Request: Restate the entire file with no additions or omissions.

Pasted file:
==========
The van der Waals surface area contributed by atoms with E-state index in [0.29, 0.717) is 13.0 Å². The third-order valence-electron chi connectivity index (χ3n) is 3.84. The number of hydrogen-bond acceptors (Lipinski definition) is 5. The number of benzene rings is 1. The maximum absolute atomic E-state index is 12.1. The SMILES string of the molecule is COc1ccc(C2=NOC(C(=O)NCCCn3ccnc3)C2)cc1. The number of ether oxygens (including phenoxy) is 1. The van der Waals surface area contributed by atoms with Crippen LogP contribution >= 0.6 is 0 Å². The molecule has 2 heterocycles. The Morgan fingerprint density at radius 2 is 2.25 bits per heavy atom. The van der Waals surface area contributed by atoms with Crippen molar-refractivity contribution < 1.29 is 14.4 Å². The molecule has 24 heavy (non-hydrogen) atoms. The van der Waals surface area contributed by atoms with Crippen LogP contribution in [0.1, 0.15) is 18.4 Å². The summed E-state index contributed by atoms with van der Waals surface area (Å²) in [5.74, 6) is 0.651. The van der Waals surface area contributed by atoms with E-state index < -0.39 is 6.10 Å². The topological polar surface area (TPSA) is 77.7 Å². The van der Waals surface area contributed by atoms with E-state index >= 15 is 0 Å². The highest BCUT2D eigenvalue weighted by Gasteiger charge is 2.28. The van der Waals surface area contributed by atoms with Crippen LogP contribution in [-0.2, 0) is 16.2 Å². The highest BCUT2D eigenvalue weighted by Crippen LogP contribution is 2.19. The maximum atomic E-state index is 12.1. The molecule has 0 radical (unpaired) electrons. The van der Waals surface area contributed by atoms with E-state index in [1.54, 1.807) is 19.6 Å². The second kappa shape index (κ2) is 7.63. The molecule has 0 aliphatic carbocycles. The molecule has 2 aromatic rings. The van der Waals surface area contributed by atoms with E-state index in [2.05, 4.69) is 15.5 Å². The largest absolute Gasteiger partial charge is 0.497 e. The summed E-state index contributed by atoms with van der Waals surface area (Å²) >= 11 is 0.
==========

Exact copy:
The van der Waals surface area contributed by atoms with E-state index in [0.29, 0.717) is 13.0 Å². The third-order valence-electron chi connectivity index (χ3n) is 3.84. The number of hydrogen-bond acceptors (Lipinski definition) is 5. The number of benzene rings is 1. The maximum absolute atomic E-state index is 12.1. The SMILES string of the molecule is COc1ccc(C2=NOC(C(=O)NCCCn3ccnc3)C2)cc1. The number of ether oxygens (including phenoxy) is 1. The van der Waals surface area contributed by atoms with Crippen LogP contribution >= 0.6 is 0 Å². The molecule has 2 heterocycles. The Morgan fingerprint density at radius 2 is 2.25 bits per heavy atom. The van der Waals surface area contributed by atoms with Crippen molar-refractivity contribution < 1.29 is 14.4 Å². The molecule has 24 heavy (non-hydrogen) atoms. The van der Waals surface area contributed by atoms with Crippen LogP contribution in [0.1, 0.15) is 18.4 Å². The summed E-state index contributed by atoms with van der Waals surface area (Å²) in [5.74, 6) is 0.651. The van der Waals surface area contributed by atoms with E-state index < -0.39 is 6.10 Å². The topological polar surface area (TPSA) is 77.7 Å². The van der Waals surface area contributed by atoms with E-state index >= 15 is 0 Å². The highest BCUT2D eigenvalue weighted by Gasteiger charge is 2.28. The van der Waals surface area contributed by atoms with Crippen LogP contribution in [-0.2, 0) is 16.2 Å². The highest BCUT2D eigenvalue weighted by Crippen LogP contribution is 2.19. The maximum atomic E-state index is 12.1. The molecule has 0 radical (unpaired) electrons. The van der Waals surface area contributed by atoms with E-state index in [1.54, 1.807) is 19.6 Å². The second kappa shape index (κ2) is 7.63. The molecule has 0 aliphatic carbocycles. The molecule has 2 aromatic rings. The van der Waals surface area contributed by atoms with E-state index in [2.05, 4.69) is 15.5 Å². The largest absolute Gasteiger partial charge is 0.497 e. The summed E-state index contributed by atoms with van der Waals surface area (Å²) >= 11 is 0.